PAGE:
Muyinatu A. Lediju Bell (informally known as "Bisi") leads a highly interdisciplinary research program that integrates optics, acoustics, robotics, electronics, and mechanics, as well as signal processing and medical device design, to engineer and deploy innovative biomedical imaging systems that simultaneously address unmet clinical needs and significantly improve the standard of patient care. As the director of the Photoacoustic and Ultrasonic Systems Engineering (PULSE) Lab, Dr. Bell develops theories, models, and simulations to investigate advanced beamforming techniques for improving ultrasonic and photoacoustic image quality. In parallel, she designs and builds novel light delivery systems for photoacoustic imaging and incorporates medical robots to improve operator maneuverability and enable standardized procedures for more personalized medicine. The technologies developed in her lab are then interfaced with patients to facilitate clinical translation. These technologies have applications in neurosurgical navigation, cardiovascular disease, women’s health, and cancer detection and treatment. Dr. Bell obtained a PhD in Biomedical Engineering from Duke University and a BS in Mechanical Engineering with a minor in Biomedical Engineering from the Massachusetts Institute of Technology. In addition, she spent a year abroad as an academic visitor at the Institute of Cancer Research and Royal Marsden Hospital in the United Kingdom. Prior to joining the faculty, Dr. Bell was a postdoctoral fellow with the Engineering Research Center for Computer-Integrated Surgical Systems and Technology at Johns Hopkins University. She published over 40 scientific journal articles and conference papers, holds a patent for SLSC beamforming, and is the recipient of numerous awards, grants, and fellowships, including the prestigious NIH K99/R00 Pathway to Independence Award. More information: http://engineering.jhu.edu/pulselab/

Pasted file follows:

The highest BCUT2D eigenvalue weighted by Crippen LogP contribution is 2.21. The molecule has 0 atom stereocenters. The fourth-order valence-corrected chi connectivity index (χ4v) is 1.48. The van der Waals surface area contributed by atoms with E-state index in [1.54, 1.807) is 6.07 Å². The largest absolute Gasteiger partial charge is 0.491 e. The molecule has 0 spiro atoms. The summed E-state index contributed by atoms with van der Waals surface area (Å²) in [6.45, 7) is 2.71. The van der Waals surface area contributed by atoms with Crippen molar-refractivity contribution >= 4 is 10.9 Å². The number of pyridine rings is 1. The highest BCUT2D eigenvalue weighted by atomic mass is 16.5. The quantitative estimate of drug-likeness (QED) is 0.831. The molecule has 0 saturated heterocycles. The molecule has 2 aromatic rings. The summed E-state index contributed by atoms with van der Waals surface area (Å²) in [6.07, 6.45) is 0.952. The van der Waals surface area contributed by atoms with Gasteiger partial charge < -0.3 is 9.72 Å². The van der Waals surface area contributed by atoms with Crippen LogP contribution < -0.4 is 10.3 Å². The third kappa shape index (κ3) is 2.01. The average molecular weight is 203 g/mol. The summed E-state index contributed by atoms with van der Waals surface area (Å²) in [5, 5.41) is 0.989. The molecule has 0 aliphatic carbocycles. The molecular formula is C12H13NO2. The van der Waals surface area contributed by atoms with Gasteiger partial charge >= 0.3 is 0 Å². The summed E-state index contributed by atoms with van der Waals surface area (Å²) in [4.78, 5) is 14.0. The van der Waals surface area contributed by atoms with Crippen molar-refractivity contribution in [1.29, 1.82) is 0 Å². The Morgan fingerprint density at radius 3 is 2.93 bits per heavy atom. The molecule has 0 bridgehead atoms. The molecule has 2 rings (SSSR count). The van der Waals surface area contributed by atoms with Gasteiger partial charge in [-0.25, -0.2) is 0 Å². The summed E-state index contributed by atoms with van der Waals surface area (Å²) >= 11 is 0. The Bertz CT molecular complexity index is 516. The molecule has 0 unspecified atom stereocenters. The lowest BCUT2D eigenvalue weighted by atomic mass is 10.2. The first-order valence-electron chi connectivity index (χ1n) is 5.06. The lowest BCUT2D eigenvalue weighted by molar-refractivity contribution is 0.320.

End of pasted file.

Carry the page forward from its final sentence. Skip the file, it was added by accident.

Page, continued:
Instructor
Department of Biomedical Engineering

Johns Hopkins University
Traylor Building, Room 624
720 Rutland Avenue
Baltimore MD 21205

Phone: 410-955-1319

Dr. Wojtek Zbijewski is a physicist whose research interests include x-ray CT image reconstructionMonte Carlo modeling, and the development of novel imaging systems. He leads activities in imaging system instrumentationthroughout the I-STAR Lab, including cone-beam CT, photon counting CT, and and advanced volumetric imaging for extremities imaging in musculoskeletal radiology, orthopaedics, and rheumatology. He obtained his PhD from University of Utrecht, the Netherlands, under the supervision of Dr. F. Beekman. His background includes the development of statistical reconstruction algorithms for x-ray CT and scatter correction methods for cone-beam CT using accelerated Monte Carlo techniques. His experience includes industrial R&D, where his work involved the design of specialized cone-beam CT systems for image-guided surgery, ENT, and dental applications.

Professor
Dept. of Biomedical Engineering
Dept. of Electrical and Computer Engineering

Johns Hopkins University
Ross Building, Room 731B
720 Rutland Avenue
Baltimore, MD 21205

Phone: 410-955-0075

Dr. Xingde Li's research interest centers on development of cutting-edge and translational biophotonics technologies that interface and bridge basic engineering research and medical diagnosis and intervention. The research and training involves vertical integration of multiple disciplines, including (but not limited to) optics, electrical engineering, micro-nano technology, biology and clinical medicine. The ultimate goal of our research is to transform our capability of disease detection at early, manageable stages, monitoring therapeutic effects and treatment outcomes, and guiding interventions. The technologies also offer new opportunities for basic research in exploring new frontiers of disease mechanisms, brain function, bio-marker discovery and integrated diagnosis and therapy. More information: Biophotonics Imaging Technology Lab (BIT)